A sales page is a page you create purely with the intention of selling a product or service. There are hundreds of formulas out there you can use as a guide and they’ll all do a reasonable job of leading you through the process.
No matter what formula you follow, the true key to creating a sale page that converts lies in understanding your customers. Never forget that.
Long or short form?
You might be thinking about how much you hate those long sales pages. They can be bad, can’t they? Lots of text which seems to repeat itself over and over again, and all the critical information stuck at the end of the page. Even worse are the ones which don’t include a price. If it doesn’t resonate with you, the page could be badly written, poorly laid out or maybe you’re just not their target customer.
Long pages have a place and are generally your best choice if your product is expensive or complicated. They are great for capturing people who are still weighing up the pros and cons of buying the product. That’s where your copy needs to be clear and convincing.
Short form pages work well for purchases which are inexpensive, and where the buyer isn’t taking a big risk when buying. Of course, nothing is ever set in concrete and it very much depends on your audience. You need to understand the preferences of your ideal customer.
My advice is to use as many or as few words as you need.
Let’s look at the key ingredients of a sales page that converts. While we’re going through them, you might like to look at this page from Digital Marketer which uses many of these elements. (Although I’m not a fan of the image at the top which has content I can’t read.)
What do you need on your sales page?
This is the most important part of the page because readers will immediately decide whether they’ll bother reading the rest of it. The good news is that if they do, they reveal themselves as clear prospects. The headline doesn’t have to be long, but it must be powerful. Make it dynamic and exciting by using action words or highlighting the benefits up front. You need to show that you understand your customers problem and that you can solve it. In the Digital Marketer example, they’ve used “profitable customer-getting” to hook us in.
This paragraph is important because it goes deeper into your customer’s problem. Have you heard of the Problem, Agitate, Solve model? Prove that you understand their pain. Then take the main pain point and dig deep into it. Get your readers thinking about worst-case scenarios and what might happen if they don’t do something about it. But don’t leave them hanging. You need to show that there is light at the end of the tunnel and you can deliver the perfect solution.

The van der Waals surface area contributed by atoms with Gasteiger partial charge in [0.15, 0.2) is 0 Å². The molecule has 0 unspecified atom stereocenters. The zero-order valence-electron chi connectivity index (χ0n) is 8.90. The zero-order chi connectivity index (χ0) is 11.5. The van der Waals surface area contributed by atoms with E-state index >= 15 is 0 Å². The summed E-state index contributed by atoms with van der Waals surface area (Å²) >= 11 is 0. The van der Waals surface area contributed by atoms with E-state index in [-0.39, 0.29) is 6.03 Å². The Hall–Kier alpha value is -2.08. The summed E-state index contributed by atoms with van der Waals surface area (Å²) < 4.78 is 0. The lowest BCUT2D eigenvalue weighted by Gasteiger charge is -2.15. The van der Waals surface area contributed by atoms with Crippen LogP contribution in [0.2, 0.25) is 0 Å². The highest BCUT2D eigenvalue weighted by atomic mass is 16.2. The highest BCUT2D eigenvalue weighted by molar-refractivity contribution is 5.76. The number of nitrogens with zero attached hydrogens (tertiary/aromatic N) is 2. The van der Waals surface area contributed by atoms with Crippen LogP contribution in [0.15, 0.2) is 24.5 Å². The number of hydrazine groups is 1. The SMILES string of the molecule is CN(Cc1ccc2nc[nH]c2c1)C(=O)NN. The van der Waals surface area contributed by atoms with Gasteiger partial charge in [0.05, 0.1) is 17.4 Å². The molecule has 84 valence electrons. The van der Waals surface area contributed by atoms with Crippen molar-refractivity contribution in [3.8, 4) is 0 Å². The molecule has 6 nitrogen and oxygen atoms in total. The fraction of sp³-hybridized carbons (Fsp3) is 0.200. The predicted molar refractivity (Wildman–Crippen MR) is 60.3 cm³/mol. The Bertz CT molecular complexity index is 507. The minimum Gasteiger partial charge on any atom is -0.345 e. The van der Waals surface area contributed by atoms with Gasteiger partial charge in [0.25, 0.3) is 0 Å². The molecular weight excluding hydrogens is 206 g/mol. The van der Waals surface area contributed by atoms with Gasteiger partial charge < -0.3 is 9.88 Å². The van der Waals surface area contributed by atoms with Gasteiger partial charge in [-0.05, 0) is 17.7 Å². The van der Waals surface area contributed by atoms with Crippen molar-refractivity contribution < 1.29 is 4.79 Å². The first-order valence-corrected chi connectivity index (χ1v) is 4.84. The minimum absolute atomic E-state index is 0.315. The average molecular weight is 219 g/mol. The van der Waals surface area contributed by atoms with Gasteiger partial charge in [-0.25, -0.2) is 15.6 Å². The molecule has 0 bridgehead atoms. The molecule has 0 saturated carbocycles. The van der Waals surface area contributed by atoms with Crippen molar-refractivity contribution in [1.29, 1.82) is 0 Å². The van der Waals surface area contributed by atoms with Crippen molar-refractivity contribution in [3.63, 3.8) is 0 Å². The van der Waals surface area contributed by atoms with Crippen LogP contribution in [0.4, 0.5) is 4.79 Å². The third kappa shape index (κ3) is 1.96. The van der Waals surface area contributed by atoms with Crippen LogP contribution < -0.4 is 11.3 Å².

Your readers will be looking to see what’s in it for them. What makes your product so much better than others and how will it solve their pain problem?
It’s easy to list features, but they don’t sell. Truthfully, when was the last time you bought a product because it had flashing lights or 3 different settings? You bought the product because it made your life better in some way. Focus how your product will stop the pain. Make it easy to read by using bullet points instead of lots of text. You want them to stand out and be read even by people who don’t read the whole page. Bullet points are great for people who are scanners and the message will easily reach them.
What will buyers get for their money and why is it so good? If you’re selling a course, don’t just list the modules; explain what that module will do for them. What’s the outcome it will deliver?
Buying from a stranger is a risk, so good sales pages use testimonials and guarantees to reduce the fear of making a bad buy. Testimonials are great because they add credibility and build trust. They are independent social proof that your product works.
You should be aware of the objections your prospects use to avoid making a buying decision straight away, such as “It’s too expensive.” Ask them what it will cost them if they don’t buy your product – and keep tapping into the emotions. Objections are often purely emotion-based but disguised as logic
Reduce the risk.
How often have you seen ads which say, “Love it … or your money back”? That’s because a guarantee helps overcome objections and boosts sales. Don’t promise what you can’t deliver on, but understand that very few people ever ask for their money back. However, the guarantee makes them feel more comfortable about spending their hard-earned cash.
Show the price.
Reveal the price of your product and remind people of the benefits and results it delivers -pain removal! Demonstrate value for money.
Call to action.
This is where you tell people what you want them to do such as “Buy now.” Keep it simple and clear but include a big colourful button for them to click on to make the purchase. Something visible and unmissable.
Some pages include a bio of the seller which helps add to the connection you’re building with your reader and displays their expertise. Others add FAQs or extra testimonials. As you write your page with your ideal customer in mind, you’ll get a feel for what you need to include.
While the list I’ve included here isn’t exhaustive, it does include the key elements you need to know about. It’s the framework for persuasive copy which converts. As I said right at the beginning, the true key to creating a sale page that converts lies in understanding your customers. Knowing them, what drives them and what they’re looking for will give you the content you need for a high-performing sales page.
Need more information or help with your copywriting? Let’s chat and get your page up and running.